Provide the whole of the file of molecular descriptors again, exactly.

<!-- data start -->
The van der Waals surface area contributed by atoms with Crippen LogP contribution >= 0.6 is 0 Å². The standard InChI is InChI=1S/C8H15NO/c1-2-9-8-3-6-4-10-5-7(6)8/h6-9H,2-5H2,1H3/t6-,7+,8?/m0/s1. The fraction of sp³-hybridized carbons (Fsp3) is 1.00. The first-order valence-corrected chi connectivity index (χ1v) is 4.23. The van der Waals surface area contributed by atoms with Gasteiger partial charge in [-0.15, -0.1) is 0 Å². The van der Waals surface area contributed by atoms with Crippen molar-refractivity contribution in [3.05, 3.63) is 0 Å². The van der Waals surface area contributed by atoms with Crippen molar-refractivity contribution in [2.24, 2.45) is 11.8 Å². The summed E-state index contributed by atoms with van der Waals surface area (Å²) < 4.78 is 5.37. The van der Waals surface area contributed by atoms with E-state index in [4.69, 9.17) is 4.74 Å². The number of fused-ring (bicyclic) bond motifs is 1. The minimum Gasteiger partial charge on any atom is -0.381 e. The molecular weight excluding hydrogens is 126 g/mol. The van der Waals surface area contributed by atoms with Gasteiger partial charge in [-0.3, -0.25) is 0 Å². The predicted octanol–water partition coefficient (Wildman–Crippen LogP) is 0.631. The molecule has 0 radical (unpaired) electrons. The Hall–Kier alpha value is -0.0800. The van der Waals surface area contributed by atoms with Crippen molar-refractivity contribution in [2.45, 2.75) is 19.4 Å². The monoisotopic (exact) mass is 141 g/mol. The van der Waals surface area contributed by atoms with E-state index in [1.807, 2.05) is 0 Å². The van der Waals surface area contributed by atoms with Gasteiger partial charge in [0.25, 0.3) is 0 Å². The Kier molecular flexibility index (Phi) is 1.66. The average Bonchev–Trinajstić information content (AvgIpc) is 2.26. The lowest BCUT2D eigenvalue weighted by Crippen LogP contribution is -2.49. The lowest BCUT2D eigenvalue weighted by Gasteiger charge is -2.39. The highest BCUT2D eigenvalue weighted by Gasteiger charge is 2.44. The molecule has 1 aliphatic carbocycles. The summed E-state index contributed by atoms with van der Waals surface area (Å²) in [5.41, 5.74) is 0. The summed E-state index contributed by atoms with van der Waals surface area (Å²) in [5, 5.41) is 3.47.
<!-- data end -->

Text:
The van der Waals surface area contributed by atoms with Crippen LogP contribution >= 0.6 is 0 Å². The standard InChI is InChI=1S/C8H15NO/c1-2-9-8-3-6-4-10-5-7(6)8/h6-9H,2-5H2,1H3/t6-,7+,8?/m0/s1. The fraction of sp³-hybridized carbons (Fsp3) is 1.00. The first-order valence-corrected chi connectivity index (χ1v) is 4.23. The van der Waals surface area contributed by atoms with Gasteiger partial charge in [-0.15, -0.1) is 0 Å². The van der Waals surface area contributed by atoms with Crippen molar-refractivity contribution in [3.05, 3.63) is 0 Å². The van der Waals surface area contributed by atoms with Crippen molar-refractivity contribution in [2.24, 2.45) is 11.8 Å². The summed E-state index contributed by atoms with van der Waals surface area (Å²) < 4.78 is 5.37. The van der Waals surface area contributed by atoms with E-state index in [4.69, 9.17) is 4.74 Å². The number of fused-ring (bicyclic) bond motifs is 1. The minimum Gasteiger partial charge on any atom is -0.381 e. The molecular weight excluding hydrogens is 126 g/mol. The van der Waals surface area contributed by atoms with Gasteiger partial charge in [-0.3, -0.25) is 0 Å². The predicted octanol–water partition coefficient (Wildman–Crippen LogP) is 0.631. The molecule has 0 radical (unpaired) electrons. The Hall–Kier alpha value is -0.0800. The van der Waals surface area contributed by atoms with Crippen molar-refractivity contribution in [2.45, 2.75) is 19.4 Å². The monoisotopic (exact) mass is 141 g/mol. The van der Waals surface area contributed by atoms with E-state index in [1.807, 2.05) is 0 Å². The van der Waals surface area contributed by atoms with Gasteiger partial charge in [0.25, 0.3) is 0 Å². The Kier molecular flexibility index (Phi) is 1.66. The average Bonchev–Trinajstić information content (AvgIpc) is 2.26. The lowest BCUT2D eigenvalue weighted by Crippen LogP contribution is -2.49. The lowest BCUT2D eigenvalue weighted by Gasteiger charge is -2.39. The highest BCUT2D eigenvalue weighted by Gasteiger charge is 2.44. The molecule has 1 aliphatic carbocycles. The summed E-state index contributed by atoms with van der Waals surface area (Å²) in [5.41, 5.74) is 0. The summed E-state index contributed by atoms with van der Waals surface area (Å²) in [5, 5.41) is 3.47.